Lower Deschutes River Macroinvertebrate Hatch Activity Survey Results

From the Deschutes River Alliance: Fishing guides on the lower 100 miles of the Deschutes River have observed a number of changes since the Pelton Round Butte Dam started mixing surface and bottom water for release beginning in 2010, and raised concerns about what effect the new water management program may be having on the health of the river ecosystem.

Deschutes River Fly Fishing

Observed changes include declines in major insect hatches, changes in insect hatch timing, the absence of insect feeding birds such as swallows, changes in fish movement and behavior, increased summer turbidity, and changes in the type and extent of benthic algal growth.

In order to address these concerns, and engage Portland General Electric (PGE) and the appropriate agencies in open discussion about them, local guides and other concerned anglers formed the Deschutes River Alliance (DRA).

The DRA, through meetings with PGE and agency personnel, has completed a monitoring plan for 2014 that includes an assessment of water quality (temperature, DO, pH, conductivity), algal biomass and species composition, and aquatic insect hatch activity.

One of the first steps taken by DRA in 2013 was to more systematically gather guide observations about insect hatch activity. To this end a field data form was created for guides to fill out while on the river. This report describes the results of the guides observations collected from May through October 2013.

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2 Responses to Lower Deschutes River Macroinvertebrate Hatch Activity Survey Results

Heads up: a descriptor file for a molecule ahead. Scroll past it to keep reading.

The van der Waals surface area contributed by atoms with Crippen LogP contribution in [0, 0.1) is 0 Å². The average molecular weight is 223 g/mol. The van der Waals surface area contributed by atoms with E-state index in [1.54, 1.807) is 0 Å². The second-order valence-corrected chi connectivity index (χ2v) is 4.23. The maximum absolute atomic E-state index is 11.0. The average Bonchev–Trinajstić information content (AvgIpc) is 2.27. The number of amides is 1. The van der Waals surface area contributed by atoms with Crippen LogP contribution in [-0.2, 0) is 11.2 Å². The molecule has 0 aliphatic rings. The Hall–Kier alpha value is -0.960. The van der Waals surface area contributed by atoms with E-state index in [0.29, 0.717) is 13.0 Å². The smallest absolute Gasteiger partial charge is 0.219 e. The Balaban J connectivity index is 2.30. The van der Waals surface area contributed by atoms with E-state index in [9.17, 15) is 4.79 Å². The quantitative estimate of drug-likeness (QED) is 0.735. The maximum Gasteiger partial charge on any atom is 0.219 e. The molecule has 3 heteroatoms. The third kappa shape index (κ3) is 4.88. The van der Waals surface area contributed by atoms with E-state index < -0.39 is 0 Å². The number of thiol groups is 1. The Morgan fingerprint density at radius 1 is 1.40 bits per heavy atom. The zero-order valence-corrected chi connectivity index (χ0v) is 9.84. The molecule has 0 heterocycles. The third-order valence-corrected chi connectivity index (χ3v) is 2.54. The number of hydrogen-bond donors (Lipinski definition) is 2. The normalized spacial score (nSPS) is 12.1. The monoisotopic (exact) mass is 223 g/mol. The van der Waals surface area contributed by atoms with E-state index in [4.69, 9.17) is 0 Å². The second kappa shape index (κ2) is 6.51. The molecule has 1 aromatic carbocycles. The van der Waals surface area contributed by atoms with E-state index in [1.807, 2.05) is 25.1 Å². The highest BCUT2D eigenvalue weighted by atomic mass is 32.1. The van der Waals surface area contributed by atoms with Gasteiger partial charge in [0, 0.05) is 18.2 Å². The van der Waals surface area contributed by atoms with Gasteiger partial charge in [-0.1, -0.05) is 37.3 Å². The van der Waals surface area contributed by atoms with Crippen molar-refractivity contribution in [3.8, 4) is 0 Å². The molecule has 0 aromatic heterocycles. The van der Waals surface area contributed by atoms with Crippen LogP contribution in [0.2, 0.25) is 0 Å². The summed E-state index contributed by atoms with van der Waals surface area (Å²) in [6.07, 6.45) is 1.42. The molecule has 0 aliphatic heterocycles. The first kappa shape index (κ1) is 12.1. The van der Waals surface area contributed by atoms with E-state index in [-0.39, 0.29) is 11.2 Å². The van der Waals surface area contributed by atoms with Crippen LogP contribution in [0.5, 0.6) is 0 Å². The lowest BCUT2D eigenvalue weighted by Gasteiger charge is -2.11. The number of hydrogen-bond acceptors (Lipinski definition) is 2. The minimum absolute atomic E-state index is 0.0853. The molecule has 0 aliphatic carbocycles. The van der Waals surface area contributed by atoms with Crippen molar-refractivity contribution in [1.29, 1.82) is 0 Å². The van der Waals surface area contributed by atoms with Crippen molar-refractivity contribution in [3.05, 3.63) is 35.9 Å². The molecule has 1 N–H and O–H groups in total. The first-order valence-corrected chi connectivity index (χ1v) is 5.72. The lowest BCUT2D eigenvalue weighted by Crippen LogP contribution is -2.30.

1. Jason Wells says:

    I am not sure I entirely get what the Deschutes River Alliance is about. It seems to me that they mainly represent the interest of the guides and want to maintain the 1968-2010 status quo. PGE & the Tribes were required by federal law to change the way the dams are operated to more closely resemble pre-dam conditions and get anadromous fish back above the dams. That isn’t going to change. Do the guides think the temperatures that have been produced the past 3 years haven’t been accurate to pre-dam history? Just feels like they are on the wrong side of history with this one. The river is changing back to the way it was, adapt.

  2. Oregon Fly Fishing Blog says:

    I felt the same way initially and we held off on this issue at OregonFlyFishingBlog.com, but… I have since learned that it’s not just about water temperatures. There are new nutrients as a result of the water release points and invasive algae in the Deschutes is now choking out the bug life. Additionally DRA is the only group who is willing to fund and conduct a scientific study about the effects of the PGE project. It seems like that study should have been done prior to the project so that a proper analysis could have been done. Salmon restoration should be a priority no doubt, but is it working? Is killing a river worth it?

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